Let's talk about buying, selling, and holding crypto. The first thing to know is that cryptos are very different from other stuff that you invest in. When you buy gold, you actually get coins (or bricks) of the shiny metal. You can keep these coins safe in... a safe! When you buy a house, you actually get physical "possession" of it.
Cryptocurrency is generally defined as a "cryptographically secure digital medium of exchange." While there are many competing cryptocurrencies, all are different, and the differences can be quite vast. Bitcoin, the most valuable currency today, is the largest in market cap at over $230 billion. The total amount of cryptocurrencies is over $280 billion. Just in Bitcoin alone, there are over 17 million coins and over $100 billion in total market value. A quick rundown of other top cryptocurrencies: Ethereum: about $30 billion market cap Ripple: about $10 billion market cap Dash: about $6.3 billion market cap Litecoin: about $5 billion market cap Monero: about $2.2 billion market cap At the time of publication, Bitcoin's market cap was about $133 billion.
The reality is that buying crypto (as opposed to using it to create a digital token or other product) requires a higher level of commitment. You can't sell it for a little while or for a short period of time. You have to hold on to it. And unless you have a Bitcoin vault somewhere (which you don't, because they don't exist... yet) you can't really put your crypto coins into a safe. You can't even put it under your mattress. So the choice is really simple: Purchase crypto Store it in an online wallet (if you're worried about losing it) If you can find crypto that you like, then start researching it and studying it so that you understand it well enough to make smart decisions. If you don't like it at first, it will just get more interesting as it becomes more popular and useful.
While you don't actually get the coin itself when you sell gold or a house, you still get it. You get the "money" back. Cryptos, on the other hand, are an intangible good. They're not actually like money. They're in-game tokens. But they're tokens that have value for people who own a certain cryptos. People buy cryptos and sell them on different exchanges and platforms. These different exchanges and platforms are called "exchanges." Some of the exchanges and platforms are regulated by governments around the world, some are not. But they are all different from one another. Some charge fees to trade, some don't. Some offer guaranteed interest rates, some don't.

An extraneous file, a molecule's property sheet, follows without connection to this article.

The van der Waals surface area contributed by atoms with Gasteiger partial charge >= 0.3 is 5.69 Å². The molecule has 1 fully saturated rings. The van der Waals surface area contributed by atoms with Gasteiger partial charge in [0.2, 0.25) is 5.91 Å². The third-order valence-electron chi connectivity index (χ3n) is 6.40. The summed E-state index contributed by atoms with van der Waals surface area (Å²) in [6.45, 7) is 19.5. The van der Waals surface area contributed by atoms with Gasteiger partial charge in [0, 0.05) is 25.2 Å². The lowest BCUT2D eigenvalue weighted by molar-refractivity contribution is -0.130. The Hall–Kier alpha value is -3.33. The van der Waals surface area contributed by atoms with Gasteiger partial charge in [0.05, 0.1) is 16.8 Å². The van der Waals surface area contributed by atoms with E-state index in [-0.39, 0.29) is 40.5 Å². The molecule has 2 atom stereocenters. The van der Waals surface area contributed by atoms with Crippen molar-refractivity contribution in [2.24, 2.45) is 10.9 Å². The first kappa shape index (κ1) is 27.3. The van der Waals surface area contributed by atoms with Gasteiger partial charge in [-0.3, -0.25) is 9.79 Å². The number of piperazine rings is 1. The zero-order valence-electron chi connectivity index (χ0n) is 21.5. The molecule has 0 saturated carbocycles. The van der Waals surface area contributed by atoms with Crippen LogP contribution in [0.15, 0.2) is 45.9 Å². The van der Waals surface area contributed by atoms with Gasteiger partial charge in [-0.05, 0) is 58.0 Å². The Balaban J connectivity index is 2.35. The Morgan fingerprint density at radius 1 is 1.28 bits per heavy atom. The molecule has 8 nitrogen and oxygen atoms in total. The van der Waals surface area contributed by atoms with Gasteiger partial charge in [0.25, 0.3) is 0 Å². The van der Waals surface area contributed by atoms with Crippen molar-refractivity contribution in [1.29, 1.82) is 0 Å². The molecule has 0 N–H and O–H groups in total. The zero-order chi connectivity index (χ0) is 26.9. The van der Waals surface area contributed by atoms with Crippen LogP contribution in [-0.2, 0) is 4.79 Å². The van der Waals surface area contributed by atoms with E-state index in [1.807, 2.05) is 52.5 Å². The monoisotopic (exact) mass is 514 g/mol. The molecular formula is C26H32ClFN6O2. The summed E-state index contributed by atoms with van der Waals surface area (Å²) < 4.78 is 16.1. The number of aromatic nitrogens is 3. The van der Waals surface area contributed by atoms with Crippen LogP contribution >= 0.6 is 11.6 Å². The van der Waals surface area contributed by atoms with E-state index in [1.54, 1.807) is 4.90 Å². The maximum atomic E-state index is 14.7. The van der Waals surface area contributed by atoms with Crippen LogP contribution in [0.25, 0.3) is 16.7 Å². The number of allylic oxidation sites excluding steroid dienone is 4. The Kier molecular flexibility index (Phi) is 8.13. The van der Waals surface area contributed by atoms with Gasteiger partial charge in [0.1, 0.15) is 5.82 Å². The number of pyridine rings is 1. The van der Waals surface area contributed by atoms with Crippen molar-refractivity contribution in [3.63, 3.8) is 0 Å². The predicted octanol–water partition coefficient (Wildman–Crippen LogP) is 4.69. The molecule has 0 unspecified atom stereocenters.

Cryptos are not physical. They're in computer programs that "store" and "move" that "metal." And they're (usually) not "real money." If the bubble pops, you'll be left with a bunch of worthless computer files. Note: I am not a financial adviser, and your investing decisions should be made with the help of a financial adviser who is properly licensed and works at a reputable brokerage. In theory, it's easy to buy, sell, and hold any type of crypto-asset. But in reality, buying, selling, and holding crypto is far more complicated. There are six different types of crypto-assets: Bitcoin, Ethereum, Litecoin, Ripple, Bitcoin Cash, and Monero. How Do You Buy Crypto? This part is easy.
What is HODLing?
OK, back to crypto. Cryptos are literally computer code. In fact, there are hundreds of different types of them and new ones are being created almost every day. But as the old saying goes: When you come across a group of people who are willing to spend hours writing a computer code that solves a math problem, it is probably a pretty big deal. In the cryptocurrency world, the people building the networks where crypto transactions are stored are known as miners. The world's two largest cryptocurrency exchanges are in China. Both Baidu and Tencent are major shareholders in Binance and OKEx. So it should come as no surprise that both sites allow users to buy and sell cryptocurrencies with their messaging apps. On the other hand, Coinbase, the #1 U.S.
Crypto is not just a virtual currency, it is an alternative currency. It is also an asset class, and it is used for transactions. Therefore, these two are different, but not that different from each other. Cryptos are the perfect asset class for investing because they are volatile, largely unregulated, and they are immune to bankruptcy or mismanagement. You also have the opportunity to buy and hold a diversified basket of crypto, which are growing by the day. Be aware of one big caveat before investing in cryptos though: most of these coins are still very volatile and highly risky. Remember that Bitcoin has lost about 80% of its value over the last year. The most popular coins such as Ether and Ripple are also highly volatile.